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Hamming it up in Toronto and Hamilton

The fun has been nonstop for me on this trip. On Sunday, after a rainy morning, the sun graciously appeared in time to allow my reading at “This Ain’t The Rosedale Library” to go forward, on the street-side patio as planned. I’m not going to rehash each appearance… let’s just say, clearly, that all my Canadian stops, and all the folks I’m meeting here, are just fantastic. Great crowds, really engaging dialogues during Q&A and afterwards, lots of local initiatives being brought to my attention, many confirming my general line of thinking… So here’s a couple of shots, taken by Yvonne again, from the Rosedale talk:

Being on the street led to a couple of moments, like when some folks were leaning on a local crank’s car and he came over bellowing about staying off it and I awkwardly paused in mid-sentence, only to enthusiastically support sanctity of his vehicle and private property in general, while pointing out that leaning on cars doesn’t do them any damage… he dropped it and went back to his drinking across the street. A bunch of geezers over there had the look of people who were going to start heckling, but they never did… Anyway, being outside made it easy for people to come and go, and lots did, so who knows how many got some or all of it? maybe 40 or so?…. Here I am with the father-and-son owners of the place, Charlie and Jess, both lovely guys:

Later that night there was a gathering of plotters to plan the upcoming Carfree Day festivities in Toronto (Sept. 21-ish)… It was fun to see a whole different gaggle of people enmeshed in their various factions and styles of discussion and meeting, and not have a personal stake in the outcome. But I have to say, the local scene in Toronto is SUPER impressive. A fantastic bunch of people firing on many cylinders across the range of initiatives, from cycling to reclaiming streets, Critical Mass, bike shops, great musicians, and more…

I also hung out with a group of local bike bloggers, who I wrote about in the previous entry, but here’s a photo Yvonne got of it that I didn’t have when I posted that last one:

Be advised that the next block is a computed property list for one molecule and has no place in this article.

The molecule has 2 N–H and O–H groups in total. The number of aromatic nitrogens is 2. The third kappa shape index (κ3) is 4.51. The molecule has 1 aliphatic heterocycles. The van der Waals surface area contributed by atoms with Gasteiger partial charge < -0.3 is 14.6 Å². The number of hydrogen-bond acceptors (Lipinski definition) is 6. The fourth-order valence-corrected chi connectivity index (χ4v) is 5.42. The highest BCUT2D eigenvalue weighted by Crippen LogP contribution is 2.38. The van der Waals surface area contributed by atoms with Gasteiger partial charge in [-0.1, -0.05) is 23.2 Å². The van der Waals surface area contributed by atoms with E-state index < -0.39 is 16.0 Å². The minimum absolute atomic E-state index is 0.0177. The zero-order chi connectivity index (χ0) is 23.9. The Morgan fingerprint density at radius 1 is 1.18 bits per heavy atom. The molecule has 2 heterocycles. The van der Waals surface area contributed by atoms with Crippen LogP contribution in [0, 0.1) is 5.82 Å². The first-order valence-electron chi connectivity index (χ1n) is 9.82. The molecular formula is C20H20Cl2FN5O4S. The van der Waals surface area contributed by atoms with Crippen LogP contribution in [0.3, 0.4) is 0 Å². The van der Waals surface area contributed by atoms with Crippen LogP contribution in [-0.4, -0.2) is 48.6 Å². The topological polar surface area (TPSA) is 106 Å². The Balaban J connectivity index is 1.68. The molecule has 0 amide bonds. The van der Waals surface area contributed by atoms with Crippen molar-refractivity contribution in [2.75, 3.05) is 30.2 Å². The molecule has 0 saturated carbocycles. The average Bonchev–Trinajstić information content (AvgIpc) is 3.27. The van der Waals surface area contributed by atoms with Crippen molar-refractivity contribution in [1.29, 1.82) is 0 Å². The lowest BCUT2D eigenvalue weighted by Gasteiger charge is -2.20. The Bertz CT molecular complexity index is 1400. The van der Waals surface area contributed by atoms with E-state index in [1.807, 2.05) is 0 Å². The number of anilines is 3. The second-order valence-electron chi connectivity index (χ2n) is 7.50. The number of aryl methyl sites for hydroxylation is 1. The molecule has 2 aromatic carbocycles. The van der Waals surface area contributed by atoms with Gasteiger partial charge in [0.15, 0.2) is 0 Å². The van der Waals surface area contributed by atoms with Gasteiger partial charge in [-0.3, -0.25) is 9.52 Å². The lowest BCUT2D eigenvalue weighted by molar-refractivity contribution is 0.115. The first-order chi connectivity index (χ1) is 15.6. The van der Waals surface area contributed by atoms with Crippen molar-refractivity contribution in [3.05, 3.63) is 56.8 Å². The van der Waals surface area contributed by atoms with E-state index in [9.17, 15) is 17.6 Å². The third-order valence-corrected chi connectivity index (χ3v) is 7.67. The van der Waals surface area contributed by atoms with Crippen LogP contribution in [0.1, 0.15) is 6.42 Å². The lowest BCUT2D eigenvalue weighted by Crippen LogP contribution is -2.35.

Yesterday I was invited to head some miles down the lakeshore to the nearby city (500,000) of Hamilton, the once and future steelmaking capital of Canada. There’s still a huge steel mill on the shore there, now owned by the international behemoth Arcelor/Mittal, and they’re pumping up production to fulfill demand from local carmakers, a fact that left me scratching my head… really? Yet MORE cars? We don’t have too many already?… anyway, I was met by Dean Carriere, a lovely fellow who’s been working in the city for over 20 years, trying to help bring about something of a relocalized city life after years of suburban sprawl. A new arts community, made up largely of Toronto refugees, has settled along St. James street there, where they’re buying up beautiful old buildings and opening galleries and workspaces. It seemed pregnant with potential, but still some steps to go… The cycling and eco-activist scenes in Hamilton are small but passionate, and I had the pleasure of an afternoon bike tour of the reclaimed waterfront, now full of beautiful parkland… Here’s my hosts on the bike tour Sean and Jarah:

He’s working on opening a new used bike shop that will have a strong DIY component, right in that arts zone on St. James. She is a mom to two small kids and took some of her rare free time to help tour me around, filling me in on the sad story of Red Creek, which is now a huge freeway cutting through one of the last semi-pristine canyons in Hamilton (it straddles the Niagara escarpment, so a lower downtown and port area with a cliff lining the northwest of the town, above which is a sprawling residential area. As we meandered along we came upon this nice juxtaposition of a Heron along the restored shoreline, but in the distance across the inner bay sits the satanic steel mill (I actually suggested that they might be glad to have it as the world economy gets substantially relocalized over the next decades… they can retool it to be a recycling facility, reconfiguring the vast quantities of steel embedded in cars, machines, buildings, etc., that will have to be repurposed in a new world.)

That night I spoke at the Bread and Roses cafe, which is part of the Skydragon Community Development Corporation, a cleverly named effort to reclaim and open community space in downtown Hamilton. (The name pleases bankers and allows them to get financing, etc.) I was very impressed by the interesting and thoughtful people who gave me a lot good feedback, told me stories about their local scene and by the end of the night there was speculation about how I might be able to come back for an international arts festival in the spring… we’ll see!

Today I enjoy another flurry of events in Toronto and then tomorrow I’ll be on the train all day, from early in the morning until my 9:30 arrival in Penn Station in New York… on we go!

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One Response to “Hamming it up in Toronto and Hamilton”

  1. 1
    Daryl Bender:

    Sorry I missed your evening in Hamilton – otherwise known as “The Hammer”. I am the City staff person charged with improving cycling facilities. If you have any notes from your talk describing issues in Hamilton please forward them. I am in the process of writing an updated Cycling Master Plan for the City and your notes would be appreciated.
    Regards, Daryl Bender, City of Hamilton

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